International

Thousands Of Anti-Government Protesters March In Pakistan

Supporters of Imran Khan, a cricketer-turned-politician and head of opposition party Pakistan Tehrik-e-Insaf, listen to his speech during a protest in Islamabad, Pakistan, on Saturday. i i

Supporters of Imran Khan, a cricketer-turned-politician and head of opposition party Pakistan Tehrik-e-Insaf, listen to his speech during a protest in Islamabad, Pakistan, on Saturday. Sohail Shahzad/EPA/Landov hide caption

itoggle caption Sohail Shahzad/EPA/Landov
Supporters of Imran Khan, a cricketer-turned-politician and head of opposition party Pakistan Tehrik-e-Insaf, listen to his speech during a protest in Islamabad, Pakistan, on Saturday.

Supporters of Imran Khan, a cricketer-turned-politician and head of opposition party Pakistan Tehrik-e-Insaf, listen to his speech during a protest in Islamabad, Pakistan, on Saturday.

Sohail Shahzad/EPA/Landov

Thousands of protesters flooded the streets of the Pakistani capital today in mass demonstrations against the government. The protests were led by fiery Islamic cleric Tahir-ul-Qadri and former cricket star turned politician Imran Khan.

Demonstrators are demanding that Prime Minister Nawaz Sharif step down over alleged fraud in the country's May 2013 election, something Sharif has refused to do, according to The Associated Press.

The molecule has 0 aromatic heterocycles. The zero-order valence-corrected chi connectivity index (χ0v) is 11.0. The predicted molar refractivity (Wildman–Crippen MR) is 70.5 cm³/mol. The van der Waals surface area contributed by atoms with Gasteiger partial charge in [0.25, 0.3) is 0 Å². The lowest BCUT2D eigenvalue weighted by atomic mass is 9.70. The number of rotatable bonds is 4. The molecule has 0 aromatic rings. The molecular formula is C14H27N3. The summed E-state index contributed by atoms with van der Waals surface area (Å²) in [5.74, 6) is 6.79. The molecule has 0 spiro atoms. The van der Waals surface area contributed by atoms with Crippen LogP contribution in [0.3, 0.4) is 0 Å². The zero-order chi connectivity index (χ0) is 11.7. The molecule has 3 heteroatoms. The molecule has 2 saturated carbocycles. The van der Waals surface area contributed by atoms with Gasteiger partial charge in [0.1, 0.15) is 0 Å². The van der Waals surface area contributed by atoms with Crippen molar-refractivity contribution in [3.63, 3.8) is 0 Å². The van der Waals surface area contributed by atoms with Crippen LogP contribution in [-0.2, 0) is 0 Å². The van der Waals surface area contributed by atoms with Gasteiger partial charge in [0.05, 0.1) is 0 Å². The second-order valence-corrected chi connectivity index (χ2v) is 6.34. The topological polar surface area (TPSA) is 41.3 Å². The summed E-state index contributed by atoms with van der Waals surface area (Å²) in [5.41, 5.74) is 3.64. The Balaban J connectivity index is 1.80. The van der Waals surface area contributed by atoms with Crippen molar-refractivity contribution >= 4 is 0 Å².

"I will not leave here until I have got real freedom for the country," Khan, who heads the opposition Pakistan Tehreek-e-Insaaf party, told thousands of supporters who followed him into Islamabad the day before, according to Reuters.

"Decide, Nawaz Sharif! Resign and announce elections."

AP says:

"On Saturday, Qadri told his supporters to continue protesting until they bring about a 'peaceful revolution.'

" 'Nawaz Sharif should be arrested when he steps down and he should not be allowed to leave the country,' he said. He also called for the dissolution of Parliament and fresh elections."

AP notes that the demonstrations have raised fears of political instability. NPR's Philip Reeves reports there is also fear that such instability could be used as a pretext by Pakistan's powerful military to seize power in a coup, as it has done frequently throughout the country's turbulent history.

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